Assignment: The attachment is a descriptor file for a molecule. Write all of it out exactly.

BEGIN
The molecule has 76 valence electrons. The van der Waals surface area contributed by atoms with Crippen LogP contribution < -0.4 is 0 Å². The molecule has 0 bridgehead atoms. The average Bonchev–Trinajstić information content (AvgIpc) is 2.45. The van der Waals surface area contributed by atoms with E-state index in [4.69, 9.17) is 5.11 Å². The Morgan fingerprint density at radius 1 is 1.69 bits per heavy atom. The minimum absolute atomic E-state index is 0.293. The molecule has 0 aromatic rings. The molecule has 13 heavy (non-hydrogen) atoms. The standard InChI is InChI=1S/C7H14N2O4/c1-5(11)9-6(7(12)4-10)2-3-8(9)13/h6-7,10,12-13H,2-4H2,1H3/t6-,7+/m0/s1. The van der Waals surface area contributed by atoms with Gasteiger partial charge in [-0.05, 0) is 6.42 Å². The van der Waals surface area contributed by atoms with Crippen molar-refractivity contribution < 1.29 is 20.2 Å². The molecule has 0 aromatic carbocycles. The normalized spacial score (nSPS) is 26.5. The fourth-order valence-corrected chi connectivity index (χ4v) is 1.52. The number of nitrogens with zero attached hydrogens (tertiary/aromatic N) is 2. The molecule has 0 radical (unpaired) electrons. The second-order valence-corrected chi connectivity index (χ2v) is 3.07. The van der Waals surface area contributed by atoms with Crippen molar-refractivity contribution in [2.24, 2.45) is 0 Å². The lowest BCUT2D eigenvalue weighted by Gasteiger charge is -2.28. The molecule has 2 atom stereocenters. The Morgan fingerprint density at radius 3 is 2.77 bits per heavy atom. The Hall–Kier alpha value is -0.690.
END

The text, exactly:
The molecule has 76 valence electrons. The van der Waals surface area contributed by atoms with Crippen LogP contribution < -0.4 is 0 Å². The molecule has 0 bridgehead atoms. The average Bonchev–Trinajstić information content (AvgIpc) is 2.45. The van der Waals surface area contributed by atoms with E-state index in [4.69, 9.17) is 5.11 Å². The Morgan fingerprint density at radius 1 is 1.69 bits per heavy atom. The minimum absolute atomic E-state index is 0.293. The molecule has 0 aromatic rings. The molecule has 13 heavy (non-hydrogen) atoms. The standard InChI is InChI=1S/C7H14N2O4/c1-5(11)9-6(7(12)4-10)2-3-8(9)13/h6-7,10,12-13H,2-4H2,1H3/t6-,7+/m0/s1. The van der Waals surface area contributed by atoms with Gasteiger partial charge in [-0.05, 0) is 6.42 Å². The van der Waals surface area contributed by atoms with Crippen molar-refractivity contribution < 1.29 is 20.2 Å². The molecule has 0 aromatic carbocycles. The normalized spacial score (nSPS) is 26.5. The fourth-order valence-corrected chi connectivity index (χ4v) is 1.52. The number of nitrogens with zero attached hydrogens (tertiary/aromatic N) is 2. The molecule has 0 radical (unpaired) electrons. The second-order valence-corrected chi connectivity index (χ2v) is 3.07. The van der Waals surface area contributed by atoms with Crippen molar-refractivity contribution in [2.24, 2.45) is 0 Å². The lowest BCUT2D eigenvalue weighted by Gasteiger charge is -2.28. The molecule has 2 atom stereocenters. The Morgan fingerprint density at radius 3 is 2.77 bits per heavy atom. The Hall–Kier alpha value is -0.690.